As with all trends, the 'Die Hard on a...' ran its course. But every now and then, a movie comes out harkens back to those movies - 2013's double whammy of Olympus Has Fallen and White House Down being the most recent examples.
And now we have Skyscraper, a worthy addition to this second wave of 'Die Hard on a [thing]' movies. Following the success of the more comedically-geared Jumanji - Welcome to the Jungle and Rampage, Skyscraper might be Dwayne Johnson's most straightforward attempt at an old school action movie.
There were elements of this movie that filled me with joy - not just from the nostalgia of watching movies like this, but the visceral excitement of watching it done so well. Right from the opening scenes, Skyscraper wastes no time in setting up our hero and the key location.
Every beat of this story, and the characters within it, plays put with no fuss or dallying. So many action movies now feel leaden and overlong - Skyscraper moves brisk through its expository opening while also weaving in moments for us to identify with the Sawyers.
Call it cheesy if you like, but I loved how unpretentious Skyscraper was in following the conventions of action movies past. Nothing about it feels new, but it all feels functional to the story.
It also benefits from a great sense of scale. Even with Dwayne Johnson as the lead, the filmmakers emphasise how small he is in comparison to the challenges he faces - even without his disability. The use of sound in particular - the most vivid example is the roar of the wind, and the creaking of the crane as Johnson shuffles along it toward the building.
The obstacles our hero faces are considerably less fantastical than the perils facing other blockbusters - which is not to say they have any basis in reality. It is more of a case of Skyscraper's movie logic is that of 1990s action cinema. Our hero can jump from a crane to a building, fall from that same building multiple times, and survive other potentially fatal events (stabbing, shootings and fire) and survive them all. But unlike the Fast movies, where characters do not react to any of the antics they get up to, Sawyer is constantly terrified, out of breath and at least shows a level of exhaustion and pain after he overcomes every obstacle.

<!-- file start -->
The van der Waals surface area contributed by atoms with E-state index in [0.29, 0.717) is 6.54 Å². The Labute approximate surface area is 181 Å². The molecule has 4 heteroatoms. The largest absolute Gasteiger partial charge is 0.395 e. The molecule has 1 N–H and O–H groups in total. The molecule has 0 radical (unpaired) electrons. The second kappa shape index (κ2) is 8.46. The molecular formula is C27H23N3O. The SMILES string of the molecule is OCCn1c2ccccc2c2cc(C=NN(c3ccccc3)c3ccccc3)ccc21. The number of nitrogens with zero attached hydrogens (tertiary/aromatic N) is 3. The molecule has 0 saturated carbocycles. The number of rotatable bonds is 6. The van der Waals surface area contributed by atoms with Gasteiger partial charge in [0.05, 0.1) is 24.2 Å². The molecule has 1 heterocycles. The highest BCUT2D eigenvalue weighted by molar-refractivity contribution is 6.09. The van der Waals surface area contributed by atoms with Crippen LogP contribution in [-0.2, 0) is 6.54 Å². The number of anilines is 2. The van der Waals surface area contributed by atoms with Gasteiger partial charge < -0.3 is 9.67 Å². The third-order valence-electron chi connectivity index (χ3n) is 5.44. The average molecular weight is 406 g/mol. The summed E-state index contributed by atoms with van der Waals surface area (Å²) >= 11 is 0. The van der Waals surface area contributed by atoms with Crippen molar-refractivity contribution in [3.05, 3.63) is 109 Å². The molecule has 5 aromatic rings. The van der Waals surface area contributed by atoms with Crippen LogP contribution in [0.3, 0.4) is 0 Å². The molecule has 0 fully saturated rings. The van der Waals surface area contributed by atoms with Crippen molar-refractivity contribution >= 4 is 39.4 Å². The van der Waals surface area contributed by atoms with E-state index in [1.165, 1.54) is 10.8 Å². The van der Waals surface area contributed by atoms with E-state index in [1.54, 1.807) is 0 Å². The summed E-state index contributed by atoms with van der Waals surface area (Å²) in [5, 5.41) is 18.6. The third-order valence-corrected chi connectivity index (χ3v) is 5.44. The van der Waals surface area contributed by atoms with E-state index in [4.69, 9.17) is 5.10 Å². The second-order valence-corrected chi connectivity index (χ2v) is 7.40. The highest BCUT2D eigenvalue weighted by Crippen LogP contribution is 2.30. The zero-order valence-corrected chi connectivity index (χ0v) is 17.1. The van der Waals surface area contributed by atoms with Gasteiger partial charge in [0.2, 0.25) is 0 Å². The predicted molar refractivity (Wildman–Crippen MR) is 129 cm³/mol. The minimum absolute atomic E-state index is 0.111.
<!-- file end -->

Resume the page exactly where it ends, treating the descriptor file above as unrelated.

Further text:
The movie is not perfect. Skyscraper does not boast the characterisation of the best Die Hard clones - Johnson's family are winsome, but exist merely as motivation for our hero to climb and jump off tall things. Meanwhile the villains are completely colourless - they do not even have any defining eccentricities or quirks to make them more interesting. This is a movie that stars Noah Wyle - a great character actor - as a supporting villain, and gives him nothing to do.
And ironically considering the pedigree of its star and director - the film suffers from a near-total lack of humour. For such a clear genre throwback, it is weird that the tone is the most contemporary element of the movie. While the situation is dire, the movie could have used some more relief.
Despite, these flaws, at its basis Skyscraper is an obstacle course for the Rock to jump, punch, and manfully lurch through to save his family. All the effort of the filmmakers has been put into making every one of the set-pieces as tense and exciting as possible.
Skyscraper is not smart or deep in any way, but Rawson Marshall Thuber's film has a keen understanding of the weight and feel of being suspended hundreds and thousands of feet in the air. It is a pure visceral fear that is usually drowned out by CGI and fantasy elements. As a back-to-basics, high concept action picture this is Johnson's best solo action vehicle since The Rundown.
Die Hard rip-offs (Den of Geek)